But honestly, we’re all fairly big podcast fans so it was one of the first things to come to mind when we thought of working on a project together.

DP: Any issues with Star Wars?

Wade: Nope, I got no beef with Star Wars. Except for the prequels which don’t exist in my meticulously curated head-cannon. As a kid and adolescent I was definitely more into Star Wars, and had unkind personal theories about Left Brained vs Right Brained science fiction fans. However, as I’ve gotten older I’ve really grown to appreciate Star Trek more for its ideas, and see its perhaps Pollyanna-ish optimism for a diverse humanist future as a worthwhile goal to strive for.

Star Wars does do pew pew, whiz bang! with laser swords a lot better though, I have to admit. If that’s the foundation you want to build your life on, knock yourself out, nerd.

Oh, and I do hate the idea of a young Han Solo movie. Why not give us some wonderful new lead characters to fall in love with, instead of trading on cheap nostalgia for guaranteed profits? Harrison Ford is Han Solo! Make Donald Glover Son-of-Lando in episode 8 and on, not a young Billy Dee in a one off standalone film! Ummm. Ok. So yes, maybe I do have some issues.

DP: What’s unique about your podcast? Why do your listeners keep coming back?

Wade: There are goofy humorous Star Trek podcasts, and there are serious analytical ones, but I think we do both rather well, if I’m being presumptuous. We’re not a show that’s ashamed of liking Star Trek, but I don’t know that any of us ever self identified as “Trekkies.” Not that I’ll deny the label as James will; it’s hard to reject if someone were to call me a Trekkie given that I host a Trek podcast. I do like to think we look at the show in a greater context than just Star Trek fandom, and we’re not afraid to tear apart fan favorite episodes. The story structure and the writing are the key interests of ours, and any esoteric Trek references or fan service kind of are accessories to that. Also, we may sometimes be crude and vulgar, but not in an intentionally provocative manner. That may be a positive for some listeners and deterrent to others, but it’s how we talk to each other so why restrain ourselves? We do believe in the diversity and acceptance of all sorts that Star Trek espouses, and we certainly want to be allies to disenfranchised groups, even if we are a podcast with three cis straight white guys talking about science fiction.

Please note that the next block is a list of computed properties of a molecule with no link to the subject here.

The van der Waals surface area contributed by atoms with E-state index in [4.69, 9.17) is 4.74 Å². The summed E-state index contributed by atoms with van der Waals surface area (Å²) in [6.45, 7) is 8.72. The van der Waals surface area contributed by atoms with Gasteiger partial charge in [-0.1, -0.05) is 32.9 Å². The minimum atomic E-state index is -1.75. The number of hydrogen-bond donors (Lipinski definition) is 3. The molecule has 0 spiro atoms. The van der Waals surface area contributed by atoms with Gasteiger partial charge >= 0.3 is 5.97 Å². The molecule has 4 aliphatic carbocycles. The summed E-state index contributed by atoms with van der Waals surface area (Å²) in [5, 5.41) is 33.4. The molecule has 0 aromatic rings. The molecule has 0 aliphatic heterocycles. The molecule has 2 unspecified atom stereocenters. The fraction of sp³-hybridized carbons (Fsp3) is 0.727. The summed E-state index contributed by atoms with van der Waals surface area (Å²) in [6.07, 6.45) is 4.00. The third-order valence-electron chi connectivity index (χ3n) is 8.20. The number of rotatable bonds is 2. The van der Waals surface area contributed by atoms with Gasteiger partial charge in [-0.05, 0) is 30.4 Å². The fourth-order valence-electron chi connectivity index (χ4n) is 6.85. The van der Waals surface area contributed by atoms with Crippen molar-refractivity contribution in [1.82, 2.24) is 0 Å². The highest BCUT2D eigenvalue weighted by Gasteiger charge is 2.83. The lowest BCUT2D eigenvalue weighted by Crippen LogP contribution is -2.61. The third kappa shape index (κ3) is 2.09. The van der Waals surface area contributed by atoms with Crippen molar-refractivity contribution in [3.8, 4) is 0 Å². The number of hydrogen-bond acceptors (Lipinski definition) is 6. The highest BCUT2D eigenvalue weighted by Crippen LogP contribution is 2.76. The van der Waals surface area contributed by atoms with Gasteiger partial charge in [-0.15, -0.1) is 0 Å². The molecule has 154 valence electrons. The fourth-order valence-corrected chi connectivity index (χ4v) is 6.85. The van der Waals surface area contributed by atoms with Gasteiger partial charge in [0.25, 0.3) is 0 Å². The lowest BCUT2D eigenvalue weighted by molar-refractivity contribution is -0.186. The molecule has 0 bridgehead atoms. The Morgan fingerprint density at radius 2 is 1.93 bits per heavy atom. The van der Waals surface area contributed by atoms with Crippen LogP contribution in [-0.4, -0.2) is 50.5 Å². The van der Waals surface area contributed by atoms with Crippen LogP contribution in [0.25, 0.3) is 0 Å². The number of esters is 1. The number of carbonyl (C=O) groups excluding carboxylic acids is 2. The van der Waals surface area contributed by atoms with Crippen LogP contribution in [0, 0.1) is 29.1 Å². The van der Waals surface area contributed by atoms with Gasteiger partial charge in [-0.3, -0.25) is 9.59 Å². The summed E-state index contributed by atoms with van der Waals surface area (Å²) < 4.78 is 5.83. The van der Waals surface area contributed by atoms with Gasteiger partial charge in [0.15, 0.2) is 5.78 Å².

But this should probably be a more succinct answer shouldn’t it? We cover an unsung prequel to the “Golden Age” of television with a sometimes coarse, but inclusive, voice. I may hate that description later, but seems fair enough at the moment.

DP: Which aspects of Star Trek do you think helped lay the foundation for the beginning of the Golden Age of TV?